Ctrip.com International (NASDAQ:CTRP), China's largest online travel service provider, reported second-quarter results that largely underwhelmed investors. The company swung to a net loss of $59 million after generating $360 million in profits a year ago. On a GAAP basis, earnings per share of a loss of $0.11 fell well short of analyst expectations of $0.18. Management cited a decline in the fair value of its equity investments as a primary reason for the loss.
Non-GAAP earnings (adjusted for non-recurring costs and stock option expenses) were $0.33 per share, higher than Wall Street's estimate of $0.30 and the $0.29 reported in the same period last year. Revenue of $1.27 billion slightly topped the consensus estimate of $1.25 billion, marking a 19% increase year over year. Despite the mixed results, CEO Jane Sun expressed optimism in the earnings call: "We are confident and excited about the long-term future for the travel industry in China and the world."
Geopolitical pressures weigh on third-quarter guidance
Ctrip offered tepid guidance for its next quarter, with new projections of net revenue growth of 10% to 15%. At the midpoint, this marks a deceleration from the 15% growth witnessed last year. Management estimated a 4% to 5% negative effect on the growth rate because of short-term macroeconomic and industry headwinds. The soft guidance makes sense given the ongoing overhang of several political issues, not the least of which is the trade dispute between the U.S. and China that has hampered demand for travel in and around China. The political upheaval in Hong Kong and Beijing's tensions with Taiwan are also expected to have an effect on business and leisure travel in the region. While the company expects the international side of the business to be a growth catalyst over the longer term, some clouds of uncertainty will need to lift for this to take hold.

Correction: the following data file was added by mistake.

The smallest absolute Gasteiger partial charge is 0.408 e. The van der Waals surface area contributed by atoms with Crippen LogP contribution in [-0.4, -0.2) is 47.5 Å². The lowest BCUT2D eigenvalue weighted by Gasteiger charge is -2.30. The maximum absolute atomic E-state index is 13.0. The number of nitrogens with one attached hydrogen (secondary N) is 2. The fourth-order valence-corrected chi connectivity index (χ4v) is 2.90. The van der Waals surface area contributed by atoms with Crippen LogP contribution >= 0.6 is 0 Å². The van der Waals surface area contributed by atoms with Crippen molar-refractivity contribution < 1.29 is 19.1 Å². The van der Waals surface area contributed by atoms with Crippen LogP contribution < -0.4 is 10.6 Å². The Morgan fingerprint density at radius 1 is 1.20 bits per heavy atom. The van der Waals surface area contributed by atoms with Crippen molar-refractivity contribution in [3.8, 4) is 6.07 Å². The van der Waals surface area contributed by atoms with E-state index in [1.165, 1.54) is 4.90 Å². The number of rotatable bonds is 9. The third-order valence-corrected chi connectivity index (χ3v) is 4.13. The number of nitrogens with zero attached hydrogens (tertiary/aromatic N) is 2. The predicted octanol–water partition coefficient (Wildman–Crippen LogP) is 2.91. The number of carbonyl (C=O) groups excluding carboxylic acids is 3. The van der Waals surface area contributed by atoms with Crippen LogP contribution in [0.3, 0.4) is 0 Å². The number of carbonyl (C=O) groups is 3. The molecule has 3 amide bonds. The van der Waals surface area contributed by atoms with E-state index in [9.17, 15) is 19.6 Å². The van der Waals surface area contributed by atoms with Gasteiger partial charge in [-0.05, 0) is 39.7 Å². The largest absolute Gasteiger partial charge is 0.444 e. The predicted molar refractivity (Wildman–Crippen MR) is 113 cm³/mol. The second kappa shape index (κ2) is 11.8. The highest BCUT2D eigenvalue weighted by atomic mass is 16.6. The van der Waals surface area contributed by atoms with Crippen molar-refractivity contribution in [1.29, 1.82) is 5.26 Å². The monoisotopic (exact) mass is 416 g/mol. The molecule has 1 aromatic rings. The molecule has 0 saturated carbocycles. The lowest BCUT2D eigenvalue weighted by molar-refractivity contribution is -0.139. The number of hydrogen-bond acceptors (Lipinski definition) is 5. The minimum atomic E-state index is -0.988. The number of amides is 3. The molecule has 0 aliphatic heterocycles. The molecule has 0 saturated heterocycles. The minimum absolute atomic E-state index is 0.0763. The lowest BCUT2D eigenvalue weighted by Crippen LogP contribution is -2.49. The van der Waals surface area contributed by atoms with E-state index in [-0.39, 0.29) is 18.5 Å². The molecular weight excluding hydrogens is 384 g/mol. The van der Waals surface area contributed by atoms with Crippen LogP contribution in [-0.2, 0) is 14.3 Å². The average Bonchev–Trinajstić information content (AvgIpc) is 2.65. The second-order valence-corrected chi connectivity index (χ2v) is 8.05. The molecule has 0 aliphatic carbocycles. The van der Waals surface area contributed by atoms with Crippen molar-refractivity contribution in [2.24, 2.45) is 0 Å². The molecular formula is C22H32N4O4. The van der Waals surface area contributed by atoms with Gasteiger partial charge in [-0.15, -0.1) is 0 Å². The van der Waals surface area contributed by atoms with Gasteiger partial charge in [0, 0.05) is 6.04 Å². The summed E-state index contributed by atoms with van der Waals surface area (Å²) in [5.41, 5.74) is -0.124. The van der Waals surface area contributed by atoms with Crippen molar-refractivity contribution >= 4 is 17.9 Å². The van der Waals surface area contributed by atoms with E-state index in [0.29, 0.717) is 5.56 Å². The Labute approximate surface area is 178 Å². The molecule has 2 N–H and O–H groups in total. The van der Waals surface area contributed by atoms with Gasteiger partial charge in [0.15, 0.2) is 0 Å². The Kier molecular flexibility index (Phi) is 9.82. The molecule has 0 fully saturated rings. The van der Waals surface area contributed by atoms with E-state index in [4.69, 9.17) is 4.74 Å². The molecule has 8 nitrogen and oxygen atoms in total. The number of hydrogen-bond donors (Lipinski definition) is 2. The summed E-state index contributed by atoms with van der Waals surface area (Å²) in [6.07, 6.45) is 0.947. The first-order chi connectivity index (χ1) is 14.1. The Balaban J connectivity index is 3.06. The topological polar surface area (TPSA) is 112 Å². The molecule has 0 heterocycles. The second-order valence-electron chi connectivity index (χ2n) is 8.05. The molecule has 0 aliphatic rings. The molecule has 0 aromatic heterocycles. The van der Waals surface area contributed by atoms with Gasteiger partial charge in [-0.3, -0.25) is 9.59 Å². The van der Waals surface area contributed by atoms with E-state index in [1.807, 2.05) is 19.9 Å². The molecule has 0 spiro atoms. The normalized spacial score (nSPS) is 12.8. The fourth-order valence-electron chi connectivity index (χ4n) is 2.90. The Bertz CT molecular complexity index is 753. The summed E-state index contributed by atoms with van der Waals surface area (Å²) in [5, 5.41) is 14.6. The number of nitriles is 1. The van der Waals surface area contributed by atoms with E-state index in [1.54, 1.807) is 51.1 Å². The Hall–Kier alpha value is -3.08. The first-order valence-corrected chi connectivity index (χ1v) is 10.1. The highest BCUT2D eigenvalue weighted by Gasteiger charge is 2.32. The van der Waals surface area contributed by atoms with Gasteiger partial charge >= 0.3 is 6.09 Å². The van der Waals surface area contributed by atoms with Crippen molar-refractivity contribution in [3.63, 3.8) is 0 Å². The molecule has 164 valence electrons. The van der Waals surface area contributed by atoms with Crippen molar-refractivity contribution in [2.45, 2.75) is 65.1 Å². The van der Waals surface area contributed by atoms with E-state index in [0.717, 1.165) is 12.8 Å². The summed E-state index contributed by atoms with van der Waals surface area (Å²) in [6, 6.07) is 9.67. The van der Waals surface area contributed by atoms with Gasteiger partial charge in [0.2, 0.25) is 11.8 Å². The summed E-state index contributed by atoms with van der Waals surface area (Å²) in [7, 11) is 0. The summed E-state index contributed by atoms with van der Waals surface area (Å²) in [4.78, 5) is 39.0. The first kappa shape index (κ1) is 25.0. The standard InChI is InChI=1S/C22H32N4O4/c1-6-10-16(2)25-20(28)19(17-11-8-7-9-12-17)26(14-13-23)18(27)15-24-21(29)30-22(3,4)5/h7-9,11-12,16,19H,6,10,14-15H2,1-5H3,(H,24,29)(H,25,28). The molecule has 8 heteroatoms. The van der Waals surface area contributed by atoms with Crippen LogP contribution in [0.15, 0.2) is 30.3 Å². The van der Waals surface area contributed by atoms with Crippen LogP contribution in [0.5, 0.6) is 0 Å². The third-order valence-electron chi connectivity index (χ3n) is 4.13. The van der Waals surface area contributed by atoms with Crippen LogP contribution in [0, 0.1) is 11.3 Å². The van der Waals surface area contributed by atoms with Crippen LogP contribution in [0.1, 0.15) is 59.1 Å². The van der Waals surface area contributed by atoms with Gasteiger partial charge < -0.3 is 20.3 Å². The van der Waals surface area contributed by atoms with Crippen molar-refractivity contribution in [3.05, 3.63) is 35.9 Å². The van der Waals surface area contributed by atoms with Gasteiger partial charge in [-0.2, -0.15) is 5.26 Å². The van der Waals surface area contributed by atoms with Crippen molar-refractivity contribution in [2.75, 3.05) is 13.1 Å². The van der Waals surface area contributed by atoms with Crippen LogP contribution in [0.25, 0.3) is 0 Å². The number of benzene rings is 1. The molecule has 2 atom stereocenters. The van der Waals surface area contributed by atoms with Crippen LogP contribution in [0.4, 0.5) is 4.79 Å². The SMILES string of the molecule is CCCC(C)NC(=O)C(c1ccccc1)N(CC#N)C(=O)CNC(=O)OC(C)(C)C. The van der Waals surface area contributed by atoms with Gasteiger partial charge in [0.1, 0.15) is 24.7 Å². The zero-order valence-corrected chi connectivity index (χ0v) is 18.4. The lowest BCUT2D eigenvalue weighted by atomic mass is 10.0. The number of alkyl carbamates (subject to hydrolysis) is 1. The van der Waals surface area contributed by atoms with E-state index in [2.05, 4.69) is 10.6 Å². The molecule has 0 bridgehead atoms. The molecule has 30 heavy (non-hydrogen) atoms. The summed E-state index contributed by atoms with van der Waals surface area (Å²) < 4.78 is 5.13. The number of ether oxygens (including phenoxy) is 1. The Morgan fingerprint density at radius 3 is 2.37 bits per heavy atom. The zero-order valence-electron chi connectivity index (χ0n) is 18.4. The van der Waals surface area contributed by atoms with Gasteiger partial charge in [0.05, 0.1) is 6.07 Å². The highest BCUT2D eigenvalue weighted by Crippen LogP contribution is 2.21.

Trip.com name change designed to present a global brand
In what has become a trend among online travel agencies, management at Ctrip.com International also announced that the company's name will change to Trip.com Group Limited. The purpose of the change, to be voted on Oct. 25 at Ctrip's annual general meeting, is to establish the brand as a global travel service that caters to both domestic and international travel-seekers. Management anticipates that international travel revenue will increase to between 40% and 50% from 35% of total revenue within the next three to five years as international operations and marketing expand.
The rebranding will encompass all of the company's major travel-agency and search brands, including Ctrip, Qunar, and Skyscanner. It may come as a surprise that the Trip.com name was available; interestingly, Ctrip acquired the domain through its 2017 acquisition of Gogobot, which previously bought the name from Expedia (NASDAQ:EXPE). "The new name reflects the services and products we provide and can easily be understood by global users," Ctrip.com executive chairman James Jianzhang Liang said.
Turbulence ahead, but long-haul prospects look bright
Investors who own Ctrip should brace for some near-term volatility related to the ongoing macroeconomic issues that are swirling around the country. Those considering starting a position in China's online travel leader, may be better off waiting until political uncertainties in China, Hong Kong, and Taiwan dissipate. That said, Ctrip undoubtedly has a bright itinerary ahead of it and should be a consideration for the long-term growth investor.